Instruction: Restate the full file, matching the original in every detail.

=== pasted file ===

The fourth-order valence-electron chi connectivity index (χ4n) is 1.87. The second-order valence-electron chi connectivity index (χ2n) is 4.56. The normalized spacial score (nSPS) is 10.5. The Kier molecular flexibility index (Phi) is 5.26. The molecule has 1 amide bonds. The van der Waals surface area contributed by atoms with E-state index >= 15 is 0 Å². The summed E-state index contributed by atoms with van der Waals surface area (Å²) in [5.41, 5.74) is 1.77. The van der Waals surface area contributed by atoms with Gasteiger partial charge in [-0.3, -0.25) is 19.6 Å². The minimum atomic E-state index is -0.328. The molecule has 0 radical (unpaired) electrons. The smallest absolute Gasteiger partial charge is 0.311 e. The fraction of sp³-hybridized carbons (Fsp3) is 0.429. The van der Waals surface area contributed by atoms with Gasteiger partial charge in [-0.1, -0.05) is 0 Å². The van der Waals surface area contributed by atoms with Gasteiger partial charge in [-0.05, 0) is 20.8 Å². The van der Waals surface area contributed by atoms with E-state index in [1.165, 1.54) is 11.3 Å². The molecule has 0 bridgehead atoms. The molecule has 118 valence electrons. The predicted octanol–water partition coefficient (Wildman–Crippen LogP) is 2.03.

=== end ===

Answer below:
The fourth-order valence-electron chi connectivity index (χ4n) is 1.87. The second-order valence-electron chi connectivity index (χ2n) is 4.56. The normalized spacial score (nSPS) is 10.5. The Kier molecular flexibility index (Phi) is 5.26. The molecule has 1 amide bonds. The van der Waals surface area contributed by atoms with E-state index >= 15 is 0 Å². The summed E-state index contributed by atoms with van der Waals surface area (Å²) in [5.41, 5.74) is 1.77. The van der Waals surface area contributed by atoms with Gasteiger partial charge in [-0.3, -0.25) is 19.6 Å². The minimum atomic E-state index is -0.328. The molecule has 0 radical (unpaired) electrons. The smallest absolute Gasteiger partial charge is 0.311 e. The fraction of sp³-hybridized carbons (Fsp3) is 0.429. The van der Waals surface area contributed by atoms with Gasteiger partial charge in [-0.1, -0.05) is 0 Å². The van der Waals surface area contributed by atoms with Gasteiger partial charge in [-0.05, 0) is 20.8 Å². The van der Waals surface area contributed by atoms with E-state index in [1.165, 1.54) is 11.3 Å². The molecule has 0 bridgehead atoms. The molecule has 118 valence electrons. The predicted octanol–water partition coefficient (Wildman–Crippen LogP) is 2.03.